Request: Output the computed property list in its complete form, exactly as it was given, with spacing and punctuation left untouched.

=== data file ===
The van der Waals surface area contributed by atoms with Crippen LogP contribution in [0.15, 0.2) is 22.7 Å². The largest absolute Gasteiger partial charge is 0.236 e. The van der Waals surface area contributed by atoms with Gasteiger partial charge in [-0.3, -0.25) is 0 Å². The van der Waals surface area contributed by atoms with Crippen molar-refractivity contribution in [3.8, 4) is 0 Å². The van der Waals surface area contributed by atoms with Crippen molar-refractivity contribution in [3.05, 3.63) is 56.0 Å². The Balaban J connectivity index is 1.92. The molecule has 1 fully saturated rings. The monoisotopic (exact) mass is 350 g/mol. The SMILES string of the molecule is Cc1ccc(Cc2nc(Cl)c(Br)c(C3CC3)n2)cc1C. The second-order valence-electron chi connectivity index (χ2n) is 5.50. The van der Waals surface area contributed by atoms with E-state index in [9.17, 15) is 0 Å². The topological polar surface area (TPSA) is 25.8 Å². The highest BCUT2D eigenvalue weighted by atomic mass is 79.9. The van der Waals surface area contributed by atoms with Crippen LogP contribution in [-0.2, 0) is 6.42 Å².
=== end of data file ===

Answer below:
The van der Waals surface area contributed by atoms with Crippen LogP contribution in [0.15, 0.2) is 22.7 Å². The largest absolute Gasteiger partial charge is 0.236 e. The van der Waals surface area contributed by atoms with Gasteiger partial charge in [-0.3, -0.25) is 0 Å². The van der Waals surface area contributed by atoms with Crippen molar-refractivity contribution in [3.8, 4) is 0 Å². The van der Waals surface area contributed by atoms with Crippen molar-refractivity contribution in [3.05, 3.63) is 56.0 Å². The Balaban J connectivity index is 1.92. The molecule has 1 fully saturated rings. The monoisotopic (exact) mass is 350 g/mol. The SMILES string of the molecule is Cc1ccc(Cc2nc(Cl)c(Br)c(C3CC3)n2)cc1C. The second-order valence-electron chi connectivity index (χ2n) is 5.50. The van der Waals surface area contributed by atoms with E-state index in [9.17, 15) is 0 Å². The topological polar surface area (TPSA) is 25.8 Å². The highest BCUT2D eigenvalue weighted by atomic mass is 79.9. The van der Waals surface area contributed by atoms with Crippen LogP contribution in [-0.2, 0) is 6.42 Å².